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  • Home > Gail Carriger > Blameless     

    Felicity waved a gold-edged note at Alexia—a note that clearly contained the good captain’s deepest regrets, a note that, judging from the stains about itself, had received the concerted attention of everyone at the breakfast table, including the kippers.

    “I agree.” Alexia calmly sipped her barley water. “Philosophical differences? That cannot be true. You don’t actual y have a philosophy about anything, do you, Evylin dear?”

    “So you admit responsibility?” Evylin was moved to swal ow early so she could launch the attack once more. She tossed her blond curls, only one or two shades removed from the color of her egg.

    “Certainly not. I never even met the man.”

    “But it is stil your fault. Abandoning your husband like that, staying with us instead of him. It is outrageous. People. Are. Talking.” Evylin emphasized her words by stabbing ruthlessly at a sausage.

    “People do tend to talk. I believe it is general y considered one of the better modes of communication.”

    “Oh, why must you be so impossible? Mama, do something about her.” Evylin gave up on the sausage and went on to a second fried egg.

    “You hardly seem very cut up about it.” Alexia watched as her sister chewed away.

    “Oh, I assure you, poor Evy is deeply effected. Shockingly overwrought,” said Mrs.

    Loontwil .

    “Surely you mean a ffected?” Alexia was not above a barb or two where her family was concerned.

    At the end of the table, Squire Loontwil , the only one likely to understand a literary joke, softly chortled.

    “Herbert,” his wife reprimanded immediately, “don’t encourage her to be pert. Most unattractive quality in a married lady, pertness.” She turned back to Alexia. Mrs.

    Loontwil ’s face, that of a pretty woman who had aged without realizing it, screwed itself up into a grimace Alexia supposed was meant to simulate motherly concern. Instead she looked like a Pekingese with digestive complaints. “Is that what the estrangement with him is over, Alexia? You weren’t… brainy… with him, were you, dear?” Mrs. Loontwil had refrained from referring to Lord Maccon by name ever since her daughter’s marriage, as if by doing so she might hold on to the fact that Alexia had married—a condition believed by most to be highly unlikely right up until the fateful event—without having to remember what she had married. A peer of the realm, it was true, and one of Her Majesty’s finest, to be certain, but also a werewolf. It hadn’t helped that Lord Maccon loathed Mrs. Loontwil and didn’t mind who knew it, including Mrs. Loontwil . Why, Alexia remembered, once, he had even—She stopped herself from further thought of her husband, squashing the memory ruthlessly. Unfortunately, she found that, the agitation of her thoughts had resulted in toast mutilated beyond al hope of consumption. With a sigh, she helped herself to another piece.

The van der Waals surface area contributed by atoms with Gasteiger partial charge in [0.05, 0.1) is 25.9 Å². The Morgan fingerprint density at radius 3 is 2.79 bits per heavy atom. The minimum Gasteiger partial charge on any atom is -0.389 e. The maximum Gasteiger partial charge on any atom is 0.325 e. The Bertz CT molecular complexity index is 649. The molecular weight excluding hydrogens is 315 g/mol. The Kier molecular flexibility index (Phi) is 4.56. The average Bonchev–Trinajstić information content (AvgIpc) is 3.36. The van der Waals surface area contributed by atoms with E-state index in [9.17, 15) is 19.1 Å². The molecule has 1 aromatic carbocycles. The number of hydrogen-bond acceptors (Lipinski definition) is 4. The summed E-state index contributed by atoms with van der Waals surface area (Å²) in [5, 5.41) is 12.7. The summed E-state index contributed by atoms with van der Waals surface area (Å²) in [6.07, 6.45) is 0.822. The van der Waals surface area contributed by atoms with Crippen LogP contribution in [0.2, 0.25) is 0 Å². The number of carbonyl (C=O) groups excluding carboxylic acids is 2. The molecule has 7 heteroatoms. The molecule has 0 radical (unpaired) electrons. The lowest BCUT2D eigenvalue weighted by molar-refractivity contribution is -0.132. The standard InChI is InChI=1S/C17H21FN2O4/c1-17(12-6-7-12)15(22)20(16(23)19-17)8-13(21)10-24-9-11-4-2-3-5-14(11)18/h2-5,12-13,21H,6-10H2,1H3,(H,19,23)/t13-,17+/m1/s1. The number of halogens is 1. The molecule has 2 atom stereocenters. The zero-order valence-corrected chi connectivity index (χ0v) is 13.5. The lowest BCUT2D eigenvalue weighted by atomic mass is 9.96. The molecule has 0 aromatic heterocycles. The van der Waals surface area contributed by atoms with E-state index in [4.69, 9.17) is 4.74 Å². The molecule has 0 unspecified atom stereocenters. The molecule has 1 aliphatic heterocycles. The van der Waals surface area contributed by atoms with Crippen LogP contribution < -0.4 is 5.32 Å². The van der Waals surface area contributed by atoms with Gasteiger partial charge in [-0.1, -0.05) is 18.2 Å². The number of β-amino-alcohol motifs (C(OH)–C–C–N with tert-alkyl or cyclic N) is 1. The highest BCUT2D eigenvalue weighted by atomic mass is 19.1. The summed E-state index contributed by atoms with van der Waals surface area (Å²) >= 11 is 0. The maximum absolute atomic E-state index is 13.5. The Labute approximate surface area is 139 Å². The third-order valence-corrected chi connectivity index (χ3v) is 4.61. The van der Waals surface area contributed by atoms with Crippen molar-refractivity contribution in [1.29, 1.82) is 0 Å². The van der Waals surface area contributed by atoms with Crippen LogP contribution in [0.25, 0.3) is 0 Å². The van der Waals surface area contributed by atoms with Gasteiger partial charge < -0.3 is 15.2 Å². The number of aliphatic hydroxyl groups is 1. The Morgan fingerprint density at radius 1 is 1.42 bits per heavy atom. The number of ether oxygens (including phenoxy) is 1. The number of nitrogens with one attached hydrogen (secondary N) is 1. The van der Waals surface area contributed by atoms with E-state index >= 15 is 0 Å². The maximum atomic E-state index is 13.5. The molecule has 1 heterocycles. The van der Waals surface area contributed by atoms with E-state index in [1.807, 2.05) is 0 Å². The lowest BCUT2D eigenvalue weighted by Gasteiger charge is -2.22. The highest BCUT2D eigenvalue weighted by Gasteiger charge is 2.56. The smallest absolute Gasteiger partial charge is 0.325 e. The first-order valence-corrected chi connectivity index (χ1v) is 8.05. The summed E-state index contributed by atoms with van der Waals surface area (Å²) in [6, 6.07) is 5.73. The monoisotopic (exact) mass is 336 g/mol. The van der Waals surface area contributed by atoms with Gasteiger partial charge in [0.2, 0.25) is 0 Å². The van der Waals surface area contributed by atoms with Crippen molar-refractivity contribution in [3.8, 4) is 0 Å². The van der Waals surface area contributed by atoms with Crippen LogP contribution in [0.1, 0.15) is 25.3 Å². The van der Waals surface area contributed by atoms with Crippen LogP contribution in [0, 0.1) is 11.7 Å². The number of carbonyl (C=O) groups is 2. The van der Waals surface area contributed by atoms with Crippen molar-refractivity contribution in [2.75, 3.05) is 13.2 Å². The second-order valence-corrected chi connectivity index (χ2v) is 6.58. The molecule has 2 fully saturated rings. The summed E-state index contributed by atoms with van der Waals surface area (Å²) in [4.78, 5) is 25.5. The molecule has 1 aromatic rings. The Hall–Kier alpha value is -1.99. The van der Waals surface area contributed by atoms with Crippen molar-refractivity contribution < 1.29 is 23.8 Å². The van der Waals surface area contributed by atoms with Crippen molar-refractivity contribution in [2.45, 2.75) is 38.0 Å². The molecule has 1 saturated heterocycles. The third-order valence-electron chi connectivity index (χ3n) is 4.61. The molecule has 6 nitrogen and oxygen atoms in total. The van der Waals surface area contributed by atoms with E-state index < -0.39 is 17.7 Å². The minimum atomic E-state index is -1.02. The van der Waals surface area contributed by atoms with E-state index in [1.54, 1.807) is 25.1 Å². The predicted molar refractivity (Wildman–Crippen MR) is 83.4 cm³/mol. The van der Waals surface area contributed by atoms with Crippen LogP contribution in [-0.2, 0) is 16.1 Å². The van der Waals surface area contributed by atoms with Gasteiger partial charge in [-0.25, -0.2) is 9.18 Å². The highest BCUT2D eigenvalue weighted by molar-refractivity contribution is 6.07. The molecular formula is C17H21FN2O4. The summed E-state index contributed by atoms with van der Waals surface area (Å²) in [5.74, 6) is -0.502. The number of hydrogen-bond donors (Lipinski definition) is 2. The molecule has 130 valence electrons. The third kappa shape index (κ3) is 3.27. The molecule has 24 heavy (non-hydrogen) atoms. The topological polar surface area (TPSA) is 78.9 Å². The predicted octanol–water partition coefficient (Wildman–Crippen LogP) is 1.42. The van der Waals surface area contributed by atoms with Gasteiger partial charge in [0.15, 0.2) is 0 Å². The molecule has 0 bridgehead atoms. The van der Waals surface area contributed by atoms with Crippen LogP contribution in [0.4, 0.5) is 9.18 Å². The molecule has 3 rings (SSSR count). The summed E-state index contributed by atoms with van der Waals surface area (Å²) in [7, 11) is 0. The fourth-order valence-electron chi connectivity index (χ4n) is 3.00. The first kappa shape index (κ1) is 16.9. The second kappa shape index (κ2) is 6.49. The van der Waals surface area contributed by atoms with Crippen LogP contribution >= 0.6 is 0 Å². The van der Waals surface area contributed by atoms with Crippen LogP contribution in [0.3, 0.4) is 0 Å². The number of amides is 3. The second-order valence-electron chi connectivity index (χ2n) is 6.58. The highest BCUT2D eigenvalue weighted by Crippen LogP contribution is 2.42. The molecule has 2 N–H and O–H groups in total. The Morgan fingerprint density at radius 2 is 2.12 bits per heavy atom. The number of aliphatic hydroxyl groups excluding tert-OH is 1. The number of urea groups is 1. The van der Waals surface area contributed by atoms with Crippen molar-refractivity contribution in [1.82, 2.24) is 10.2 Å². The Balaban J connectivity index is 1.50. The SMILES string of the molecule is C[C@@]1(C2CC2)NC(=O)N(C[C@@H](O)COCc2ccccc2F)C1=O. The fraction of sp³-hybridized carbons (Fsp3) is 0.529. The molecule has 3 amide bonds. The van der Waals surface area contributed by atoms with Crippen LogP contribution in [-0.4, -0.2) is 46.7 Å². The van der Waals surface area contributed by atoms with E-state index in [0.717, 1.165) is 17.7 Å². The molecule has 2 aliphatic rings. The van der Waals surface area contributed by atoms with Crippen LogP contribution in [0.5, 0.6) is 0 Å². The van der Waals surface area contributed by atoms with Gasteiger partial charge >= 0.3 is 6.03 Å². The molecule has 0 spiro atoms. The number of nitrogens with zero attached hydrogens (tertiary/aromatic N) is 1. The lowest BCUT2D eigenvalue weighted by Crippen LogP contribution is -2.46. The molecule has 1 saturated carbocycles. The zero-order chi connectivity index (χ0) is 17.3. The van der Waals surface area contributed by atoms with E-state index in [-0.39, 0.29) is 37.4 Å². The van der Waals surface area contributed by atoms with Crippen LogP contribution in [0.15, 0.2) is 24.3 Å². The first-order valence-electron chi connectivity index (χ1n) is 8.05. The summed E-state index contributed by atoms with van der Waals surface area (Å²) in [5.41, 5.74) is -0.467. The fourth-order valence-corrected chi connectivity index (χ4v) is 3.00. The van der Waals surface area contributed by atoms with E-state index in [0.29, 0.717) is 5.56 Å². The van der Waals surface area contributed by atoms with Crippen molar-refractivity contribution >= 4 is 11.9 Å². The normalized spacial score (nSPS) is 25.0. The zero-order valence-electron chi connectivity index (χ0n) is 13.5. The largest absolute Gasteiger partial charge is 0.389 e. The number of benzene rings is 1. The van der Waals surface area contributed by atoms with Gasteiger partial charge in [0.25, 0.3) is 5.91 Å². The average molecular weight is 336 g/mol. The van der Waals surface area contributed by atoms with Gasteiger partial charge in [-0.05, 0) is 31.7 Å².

“It seems clear to me,” interjected Felicity with an air of finality, “that your presence here, Alexia, has somehow overset Evy’s engagement. Even you cannot argue your way out of that, sister dear.”

    Felicity and Evylin were Alexia’s younger half-sisters by birth and were entirely unrelated if one took into account any other factors. They were short, blond, and slender, while Alexia was tal , dark, and, quite frankly, not so very slender. Alexia was known throughout London for her intel ectual prowess, patronage of the scientific community, and biting wit. Felicity and Evylin were known for their puffed sleeves. The world, as a result, was general y more peaceful when the three were not living under the same roof.